Patent application title: Apparatus For Non-Clogging Pumps
James G. Shaw (Draper, UT, US)
James Northrup (Draper, UT, US)
Martin Miller (Riverton, UT, US)
ENVIROTECH PUMPSYSTEMS, INC.
IPC8 Class: AF04D2910FI
Class name: Rotary kinetic fluid motors or pumps bearing, seal, or liner between runner portion and static part
Publication date: 2012-01-19
Patent application number: 20120014783
Improvements in the operation and maintenance of non-clogging pumps are
provided which increase pump efficiencies through improved impeller
design and vacuum assembly design, and which increase seal lubrication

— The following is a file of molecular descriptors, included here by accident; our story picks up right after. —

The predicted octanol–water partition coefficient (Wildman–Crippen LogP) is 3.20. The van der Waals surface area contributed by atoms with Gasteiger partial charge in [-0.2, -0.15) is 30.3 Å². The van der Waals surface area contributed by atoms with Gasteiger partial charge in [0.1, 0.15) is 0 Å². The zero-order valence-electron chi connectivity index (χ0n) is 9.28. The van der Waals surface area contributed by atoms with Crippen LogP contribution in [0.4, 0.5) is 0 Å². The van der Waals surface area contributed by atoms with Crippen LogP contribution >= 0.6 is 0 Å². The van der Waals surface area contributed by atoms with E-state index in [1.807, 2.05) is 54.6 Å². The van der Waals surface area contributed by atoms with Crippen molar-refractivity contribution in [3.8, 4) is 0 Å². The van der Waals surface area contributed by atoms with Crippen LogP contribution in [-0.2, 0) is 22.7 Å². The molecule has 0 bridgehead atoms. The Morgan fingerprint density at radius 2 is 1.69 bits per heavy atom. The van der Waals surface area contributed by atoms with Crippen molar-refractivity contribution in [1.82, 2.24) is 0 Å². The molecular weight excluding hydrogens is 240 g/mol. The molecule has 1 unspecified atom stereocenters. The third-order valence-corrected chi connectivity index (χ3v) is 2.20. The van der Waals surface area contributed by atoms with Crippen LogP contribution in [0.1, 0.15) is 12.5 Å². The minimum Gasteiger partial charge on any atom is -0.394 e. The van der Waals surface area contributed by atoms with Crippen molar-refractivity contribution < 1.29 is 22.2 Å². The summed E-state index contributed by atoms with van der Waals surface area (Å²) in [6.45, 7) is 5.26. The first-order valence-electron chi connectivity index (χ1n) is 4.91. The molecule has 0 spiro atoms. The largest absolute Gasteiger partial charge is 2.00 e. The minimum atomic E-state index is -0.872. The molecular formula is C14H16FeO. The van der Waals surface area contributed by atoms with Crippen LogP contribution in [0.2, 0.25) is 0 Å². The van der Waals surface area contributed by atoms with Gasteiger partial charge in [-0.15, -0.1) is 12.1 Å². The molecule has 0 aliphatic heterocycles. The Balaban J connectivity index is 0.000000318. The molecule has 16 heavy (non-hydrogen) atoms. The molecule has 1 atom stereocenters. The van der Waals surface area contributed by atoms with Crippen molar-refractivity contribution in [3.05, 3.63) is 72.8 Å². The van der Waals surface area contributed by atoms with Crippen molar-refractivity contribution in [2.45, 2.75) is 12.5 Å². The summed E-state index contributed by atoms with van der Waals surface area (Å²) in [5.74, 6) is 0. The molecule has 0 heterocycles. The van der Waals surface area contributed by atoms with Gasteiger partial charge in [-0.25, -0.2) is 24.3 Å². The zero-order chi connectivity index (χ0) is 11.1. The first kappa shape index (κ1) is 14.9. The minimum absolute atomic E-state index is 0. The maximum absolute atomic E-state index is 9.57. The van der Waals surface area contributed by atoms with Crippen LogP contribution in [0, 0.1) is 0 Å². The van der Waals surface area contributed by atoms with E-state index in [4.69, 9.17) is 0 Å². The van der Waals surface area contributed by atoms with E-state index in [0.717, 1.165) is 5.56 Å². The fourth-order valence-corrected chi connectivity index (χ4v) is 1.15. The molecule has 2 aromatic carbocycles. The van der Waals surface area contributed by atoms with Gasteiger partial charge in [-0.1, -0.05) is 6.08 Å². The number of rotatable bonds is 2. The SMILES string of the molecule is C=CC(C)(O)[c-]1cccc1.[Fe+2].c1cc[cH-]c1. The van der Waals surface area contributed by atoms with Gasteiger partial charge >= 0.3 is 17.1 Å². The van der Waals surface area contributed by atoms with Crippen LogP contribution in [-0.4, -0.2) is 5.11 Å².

efficiencies through improved seal lubricant reservoir system design.
1. A centrifugal pump, comprising: a pump casing having an inlet and a
discharge; an impeller positioned within said pump casing; a drive shaft
extending through said pump casing and being operatively connected to
said impeller to cause said impeller to rotate said drive shaft having an
axis of rotation; a bearing housing positioned to receive said drive
shaft therethrough and positioned in proximity to said pump casing; a
seal assembly positioned about said drive shaft and located to provide a
seal between said pump casing and said drive shaft; and a seal lubricant
reservoir system positioned in proximity to said bearing housing, said
seal lubricant reservoir system further comprising a seal lubricant
reservoir having a bottom positioned at a selected distance from said
axis of said drive shaft, and two conduits extending between from said